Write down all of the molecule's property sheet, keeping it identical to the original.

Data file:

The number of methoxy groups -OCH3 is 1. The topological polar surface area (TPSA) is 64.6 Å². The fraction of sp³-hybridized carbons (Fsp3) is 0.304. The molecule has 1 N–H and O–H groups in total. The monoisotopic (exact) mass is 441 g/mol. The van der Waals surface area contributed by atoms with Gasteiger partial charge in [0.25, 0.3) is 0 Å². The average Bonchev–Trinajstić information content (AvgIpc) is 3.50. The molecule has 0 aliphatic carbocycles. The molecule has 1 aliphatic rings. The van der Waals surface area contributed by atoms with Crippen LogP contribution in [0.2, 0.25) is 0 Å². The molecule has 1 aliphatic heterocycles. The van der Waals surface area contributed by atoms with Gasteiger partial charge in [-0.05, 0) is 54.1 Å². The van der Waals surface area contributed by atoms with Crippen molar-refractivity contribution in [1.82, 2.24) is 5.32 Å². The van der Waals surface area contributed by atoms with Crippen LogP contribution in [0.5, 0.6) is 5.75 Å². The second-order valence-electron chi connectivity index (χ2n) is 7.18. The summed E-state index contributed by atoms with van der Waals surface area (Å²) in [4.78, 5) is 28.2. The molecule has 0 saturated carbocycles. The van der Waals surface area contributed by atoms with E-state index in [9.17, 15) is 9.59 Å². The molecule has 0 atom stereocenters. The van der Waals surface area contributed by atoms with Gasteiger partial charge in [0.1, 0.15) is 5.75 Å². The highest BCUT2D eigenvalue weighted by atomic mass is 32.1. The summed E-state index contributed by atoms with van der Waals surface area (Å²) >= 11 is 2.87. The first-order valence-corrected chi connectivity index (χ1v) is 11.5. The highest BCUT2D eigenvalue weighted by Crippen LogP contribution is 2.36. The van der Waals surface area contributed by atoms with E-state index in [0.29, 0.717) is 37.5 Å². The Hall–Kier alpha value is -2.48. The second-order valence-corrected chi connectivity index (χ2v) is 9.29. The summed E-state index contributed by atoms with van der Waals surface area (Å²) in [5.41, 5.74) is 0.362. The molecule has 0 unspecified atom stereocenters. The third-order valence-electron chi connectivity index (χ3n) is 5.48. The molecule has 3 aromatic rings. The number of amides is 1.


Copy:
The number of methoxy groups -OCH3 is 1. The topological polar surface area (TPSA) is 64.6 Å². The fraction of sp³-hybridized carbons (Fsp3) is 0.304. The molecule has 1 N–H and O–H groups in total. The monoisotopic (exact) mass is 441 g/mol. The van der Waals surface area contributed by atoms with Gasteiger partial charge in [0.25, 0.3) is 0 Å². The average Bonchev–Trinajstić information content (AvgIpc) is 3.50. The molecule has 0 aliphatic carbocycles. The molecule has 1 aliphatic rings. The van der Waals surface area contributed by atoms with Crippen LogP contribution in [0.2, 0.25) is 0 Å². The molecule has 1 aliphatic heterocycles. The van der Waals surface area contributed by atoms with Gasteiger partial charge in [-0.05, 0) is 54.1 Å². The van der Waals surface area contributed by atoms with Crippen molar-refractivity contribution in [1.82, 2.24) is 5.32 Å². The van der Waals surface area contributed by atoms with Crippen LogP contribution in [0.5, 0.6) is 5.75 Å². The second-order valence-electron chi connectivity index (χ2n) is 7.18. The summed E-state index contributed by atoms with van der Waals surface area (Å²) in [4.78, 5) is 28.2. The molecule has 0 saturated carbocycles. The van der Waals surface area contributed by atoms with E-state index in [9.17, 15) is 9.59 Å². The molecule has 0 atom stereocenters. The van der Waals surface area contributed by atoms with Gasteiger partial charge in [0.1, 0.15) is 5.75 Å². The highest BCUT2D eigenvalue weighted by atomic mass is 32.1. The summed E-state index contributed by atoms with van der Waals surface area (Å²) >= 11 is 2.87. The first-order valence-corrected chi connectivity index (χ1v) is 11.5. The highest BCUT2D eigenvalue weighted by Crippen LogP contribution is 2.36. The van der Waals surface area contributed by atoms with E-state index in [0.29, 0.717) is 37.5 Å². The Hall–Kier alpha value is -2.48. The second-order valence-corrected chi connectivity index (χ2v) is 9.29. The summed E-state index contributed by atoms with van der Waals surface area (Å²) in [5.41, 5.74) is 0.362. The molecule has 0 unspecified atom stereocenters. The third-order valence-electron chi connectivity index (χ3n) is 5.48. The molecule has 3 aromatic rings. The number of amides is 1.